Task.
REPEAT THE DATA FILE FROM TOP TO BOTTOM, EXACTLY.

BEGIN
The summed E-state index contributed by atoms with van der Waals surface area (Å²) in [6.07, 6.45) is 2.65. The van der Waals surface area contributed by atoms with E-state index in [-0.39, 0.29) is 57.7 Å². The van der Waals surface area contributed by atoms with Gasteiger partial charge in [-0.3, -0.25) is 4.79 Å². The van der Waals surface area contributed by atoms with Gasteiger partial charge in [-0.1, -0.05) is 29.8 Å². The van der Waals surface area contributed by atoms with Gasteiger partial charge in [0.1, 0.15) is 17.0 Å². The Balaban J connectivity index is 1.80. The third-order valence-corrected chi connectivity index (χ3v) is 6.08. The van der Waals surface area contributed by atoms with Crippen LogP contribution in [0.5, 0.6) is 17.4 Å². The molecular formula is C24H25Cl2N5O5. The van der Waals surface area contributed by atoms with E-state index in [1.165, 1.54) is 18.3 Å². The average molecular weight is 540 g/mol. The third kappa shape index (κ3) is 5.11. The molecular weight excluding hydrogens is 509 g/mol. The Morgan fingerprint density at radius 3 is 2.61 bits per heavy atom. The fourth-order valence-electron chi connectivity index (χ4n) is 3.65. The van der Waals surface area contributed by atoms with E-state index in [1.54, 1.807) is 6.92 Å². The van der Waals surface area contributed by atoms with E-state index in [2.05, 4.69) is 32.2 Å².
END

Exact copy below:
The summed E-state index contributed by atoms with van der Waals surface area (Å²) in [6.07, 6.45) is 2.65. The van der Waals surface area contributed by atoms with E-state index in [-0.39, 0.29) is 57.7 Å². The van der Waals surface area contributed by atoms with Gasteiger partial charge in [-0.3, -0.25) is 4.79 Å². The van der Waals surface area contributed by atoms with Gasteiger partial charge in [-0.1, -0.05) is 29.8 Å². The van der Waals surface area contributed by atoms with Gasteiger partial charge in [0.1, 0.15) is 17.0 Å². The Balaban J connectivity index is 1.80. The third-order valence-corrected chi connectivity index (χ3v) is 6.08. The van der Waals surface area contributed by atoms with Crippen LogP contribution in [0.5, 0.6) is 17.4 Å². The molecular formula is C24H25Cl2N5O5. The van der Waals surface area contributed by atoms with E-state index in [1.165, 1.54) is 18.3 Å². The average molecular weight is 540 g/mol. The third kappa shape index (κ3) is 5.11. The molecular weight excluding hydrogens is 509 g/mol. The Morgan fingerprint density at radius 3 is 2.61 bits per heavy atom. The fourth-order valence-electron chi connectivity index (χ4n) is 3.65. The van der Waals surface area contributed by atoms with E-state index in [1.54, 1.807) is 6.92 Å². The van der Waals surface area contributed by atoms with E-state index in [2.05, 4.69) is 32.2 Å².